TSB’s research found that many of the 2,000 mortgage holders surveyed had very little wiggle room in regards to their monthly budgets, and 26% of respondents said they would have real difficulty if their monthly mortgage repayment increased by £99.
Tom Cleary, financial services manager, Start Mortgages, said: “I don’t think I’ve ever seen that fine of a line. I’d be very surprised and incredibly worried if people were £99 away from paying their mortgage. I’d like to think that mortgage affordability calculators, often stress tested at 7%, are building in more than that as a buffer.”
Adrian Anderson, director at Anderson Harris, and independent broker Martin Cook thought that the average high income borrower would be able to deal with an increase in the base rate.
However, Martin Stewart, managing director of London Money, said: “I can tell you now, there is no wiggle room in society any more for an increase in the cost of borrowing.
“We see clients over £100,000 a year with no wiggle room and no savings. They are leveraged very highly both from mortgage and lifestyle points of view. There is no more expenditure they can cut.”
Some 4% of mortgage holders are reportedly already behind with their bills, and another 22% are up to date but always find it a financial struggle.
Almost two fifths (39%) of those on their lenders Standard Variable Rate (SVR) mortgage have less than £100 left each month after paying living costs and essential bills. This is also applicable to 29% of homeowners with a base rate tracker mortgage and 25% with a discounted rate mortgage.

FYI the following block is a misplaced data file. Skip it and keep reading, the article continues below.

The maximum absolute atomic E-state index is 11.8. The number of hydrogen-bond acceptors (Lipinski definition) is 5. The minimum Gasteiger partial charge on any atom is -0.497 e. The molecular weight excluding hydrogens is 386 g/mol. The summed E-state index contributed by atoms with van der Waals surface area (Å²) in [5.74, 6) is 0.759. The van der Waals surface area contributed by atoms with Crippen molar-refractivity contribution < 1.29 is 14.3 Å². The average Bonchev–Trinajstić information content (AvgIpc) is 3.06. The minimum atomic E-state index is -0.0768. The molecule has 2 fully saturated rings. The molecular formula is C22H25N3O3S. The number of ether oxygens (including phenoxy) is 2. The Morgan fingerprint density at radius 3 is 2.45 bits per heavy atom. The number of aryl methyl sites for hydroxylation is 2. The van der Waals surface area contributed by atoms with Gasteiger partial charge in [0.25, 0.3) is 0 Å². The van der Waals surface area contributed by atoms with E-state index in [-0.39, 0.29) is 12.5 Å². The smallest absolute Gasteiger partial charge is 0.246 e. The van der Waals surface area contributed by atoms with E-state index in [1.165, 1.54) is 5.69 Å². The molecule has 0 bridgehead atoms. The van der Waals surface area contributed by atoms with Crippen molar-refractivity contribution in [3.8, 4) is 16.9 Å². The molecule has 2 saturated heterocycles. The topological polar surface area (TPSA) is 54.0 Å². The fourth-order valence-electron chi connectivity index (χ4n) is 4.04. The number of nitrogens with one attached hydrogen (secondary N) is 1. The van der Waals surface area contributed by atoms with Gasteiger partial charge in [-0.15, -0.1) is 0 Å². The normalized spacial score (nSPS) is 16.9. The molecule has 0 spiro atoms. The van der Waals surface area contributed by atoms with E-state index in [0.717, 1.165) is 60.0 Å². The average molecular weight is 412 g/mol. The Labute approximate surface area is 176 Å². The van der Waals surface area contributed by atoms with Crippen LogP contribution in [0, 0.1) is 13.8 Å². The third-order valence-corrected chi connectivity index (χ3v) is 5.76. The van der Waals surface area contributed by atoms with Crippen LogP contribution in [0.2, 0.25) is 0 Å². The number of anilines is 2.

A lack of savings seems to be one of the main ways in which mortgage holders have not prepared for a base rate increase.
Tom Cleary, managing director of Start Mortgages, said: “I am not sure the British population is what you’d call a nation of savers. Most people tend to cut their cloth and live on a daily basis in terms of forward planning. Most people are no more than three steps away from potential financial problems.”
“I hope people have taken advantage of the low rates and paid some of their mortgage off, or put money away in case they need to dip into savings if rates increase, but I suspect they haven’t – they’ve instead enjoyed the extra cash.”
The proportion of fixed-rate mortgages among existing borrowers has increased from 28% to 44% in the past three and a half years, and nine out of 10 new residential mortgages taken out in 2014 have been fixed rate.
“Five-year fixed rate mortgages, both for new mortgage holders and remortgagees, have increased in activity. There are usually special circumstances at play if they opt for two-year products,” said Martin Cook.
Tom Cleary said: “While two-year fixed term products are still very popular, more and more people are choosing five-year rates because they’re so cheap. By choosing a longer fixed term, you are potentially protecting yourself against a base rate increase.”
But, most of the brokers agree that the average mortgage holder is unprepared for a Bank of England rate rise.
Anderson said: “Some may have their heads in the sand thinking rates will never go up. You get used to a certain situation and we’ve had rates this low for so long it’s the norm.”
Cook said: “There will be people who have got used to what they’re paying, who don’t have much surplus money and who will struggle. They get five-year rate mortgages and they’re comfortable, and after that – God knows.
Stewart said: “I don’t think anyone is prepared for a base rate increase – I think we’ve been in this situation for so long, people have forgotten that the base rate moves. People borrow money and then forget about it.
“People are immune to how much debt they have. While they won’t necessarily be ready for a 0.5% increase, it’s something they will be able to accommodate. The major issue will come if the cost of borrowing increases by 1% in the next 12 to 18 months. No one is ready for that.”